issues such as diseases due to the advanced abilities in medical research and using AI software to target the areas that are most in need of help and response.

However, there is much greater concern for this development than the economy may have you believe with the impact being estimated to possibly be 3000 times larger than the actual industrial revolution which would lead to greater displacement than figures have currently predicted to happen. Should this be the case then the lack of education means that in the immediate term there is no change in upward mobility of the population as the education level is not raised and the lack of knowledge means the current workers are not equipped or able to handle the possibly hazardous and complex introduction of the new technology.

Alternative figures even estimate that there could be 400-800 million workers displaced by 2030 which as a life changing event for most of the working class who form the majority of the country then the resulting culture shock has the potential to cause chaos in every nation as mass uprisings particularly in the west would result in the introduction of authoritarian governments in an attempt to keep the public from damaging and destroying major public destinations in protest with the rebels to the cause of advancement could theoretically wage war on their local communities as their constituents fight, vandalise and steal in an attempt to combat their everchanging landscape.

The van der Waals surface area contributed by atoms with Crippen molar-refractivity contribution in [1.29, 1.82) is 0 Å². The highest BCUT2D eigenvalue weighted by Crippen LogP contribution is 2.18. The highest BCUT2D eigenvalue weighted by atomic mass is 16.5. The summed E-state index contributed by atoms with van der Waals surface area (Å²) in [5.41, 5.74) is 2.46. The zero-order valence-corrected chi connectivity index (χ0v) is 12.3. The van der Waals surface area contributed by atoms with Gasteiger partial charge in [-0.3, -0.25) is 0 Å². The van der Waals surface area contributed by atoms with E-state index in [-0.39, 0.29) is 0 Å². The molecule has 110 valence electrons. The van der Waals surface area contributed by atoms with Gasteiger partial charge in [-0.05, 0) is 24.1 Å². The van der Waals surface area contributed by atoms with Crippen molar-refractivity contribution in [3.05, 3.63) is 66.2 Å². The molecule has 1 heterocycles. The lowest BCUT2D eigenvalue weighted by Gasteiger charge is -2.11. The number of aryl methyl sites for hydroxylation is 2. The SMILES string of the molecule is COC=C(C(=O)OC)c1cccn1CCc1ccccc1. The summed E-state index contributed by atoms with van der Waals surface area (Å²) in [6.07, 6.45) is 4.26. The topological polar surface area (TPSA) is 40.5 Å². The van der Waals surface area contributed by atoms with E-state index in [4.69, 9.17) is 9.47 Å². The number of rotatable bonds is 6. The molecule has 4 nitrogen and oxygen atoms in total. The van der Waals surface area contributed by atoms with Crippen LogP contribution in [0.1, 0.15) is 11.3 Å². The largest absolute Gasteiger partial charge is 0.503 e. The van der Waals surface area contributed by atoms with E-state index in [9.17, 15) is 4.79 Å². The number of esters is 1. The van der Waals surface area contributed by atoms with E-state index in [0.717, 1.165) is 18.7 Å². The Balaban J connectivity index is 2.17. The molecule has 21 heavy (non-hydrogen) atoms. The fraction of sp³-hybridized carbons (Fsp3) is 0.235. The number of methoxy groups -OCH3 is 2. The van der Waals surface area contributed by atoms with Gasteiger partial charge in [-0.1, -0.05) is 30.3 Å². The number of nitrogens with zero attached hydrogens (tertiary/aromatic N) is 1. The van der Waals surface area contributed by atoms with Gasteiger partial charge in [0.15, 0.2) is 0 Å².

As evidenced by the current situation in Britain and the Brexit crisis, it is presumable that when faced with political turmoil, a leader such as Boris Johnson would not be able to show the kinds of strength and foresight to overcome the possible risks and help the people navigate strange and scary times for the blue-collar workers in the country. Even in modern times, the perception is that the cornerstones of education are mostly unchanged from even our past farming days and therefore great educational reform would be needed in order to train and develop society to work effectively alongside the newer sources of manual labour.

The alternative take on this situation however is also to look at it objectively and simply say that in its current state, the impact of AI and Automation will be greatly limited as a result of it not being prevalent enough throughout modern society. Whilst slowly introducing itself, the tasks and routines it can currently perform are limited at best and is not yet intelligent to a level where it can fulfil certain roles with any degree of necessary accuracy. AI is not quite where it needs to be, but as it slowly is having an incredible impact on the way we operate in our day to day lives, industries and its workers will need to adapt to survive to ensure their future in an intelligent and mechanical world.